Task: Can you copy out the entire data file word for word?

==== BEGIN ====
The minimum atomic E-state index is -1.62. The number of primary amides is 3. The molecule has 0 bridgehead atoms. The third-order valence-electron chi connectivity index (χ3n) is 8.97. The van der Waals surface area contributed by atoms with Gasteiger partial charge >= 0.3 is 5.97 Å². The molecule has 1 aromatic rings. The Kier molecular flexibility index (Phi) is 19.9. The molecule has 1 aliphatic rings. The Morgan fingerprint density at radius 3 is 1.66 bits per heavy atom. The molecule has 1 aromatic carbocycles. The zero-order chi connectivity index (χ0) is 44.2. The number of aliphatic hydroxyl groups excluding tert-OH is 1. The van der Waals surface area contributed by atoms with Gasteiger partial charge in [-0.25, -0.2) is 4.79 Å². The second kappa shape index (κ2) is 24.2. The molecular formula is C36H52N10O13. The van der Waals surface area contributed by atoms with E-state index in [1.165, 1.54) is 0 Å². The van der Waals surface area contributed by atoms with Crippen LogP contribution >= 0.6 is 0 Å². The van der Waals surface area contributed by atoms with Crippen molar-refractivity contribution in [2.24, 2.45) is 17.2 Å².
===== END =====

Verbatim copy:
The minimum atomic E-state index is -1.62. The number of primary amides is 3. The molecule has 0 bridgehead atoms. The third-order valence-electron chi connectivity index (χ3n) is 8.97. The van der Waals surface area contributed by atoms with Gasteiger partial charge >= 0.3 is 5.97 Å². The molecule has 1 aromatic rings. The Kier molecular flexibility index (Phi) is 19.9. The molecule has 1 aliphatic rings. The Morgan fingerprint density at radius 3 is 1.66 bits per heavy atom. The molecule has 1 aromatic carbocycles. The zero-order chi connectivity index (χ0) is 44.2. The number of aliphatic hydroxyl groups excluding tert-OH is 1. The van der Waals surface area contributed by atoms with Gasteiger partial charge in [-0.25, -0.2) is 4.79 Å². The second kappa shape index (κ2) is 24.2. The molecular formula is C36H52N10O13. The van der Waals surface area contributed by atoms with E-state index in [1.165, 1.54) is 0 Å². The van der Waals surface area contributed by atoms with Crippen LogP contribution >= 0.6 is 0 Å². The van der Waals surface area contributed by atoms with Crippen molar-refractivity contribution in [2.24, 2.45) is 17.2 Å².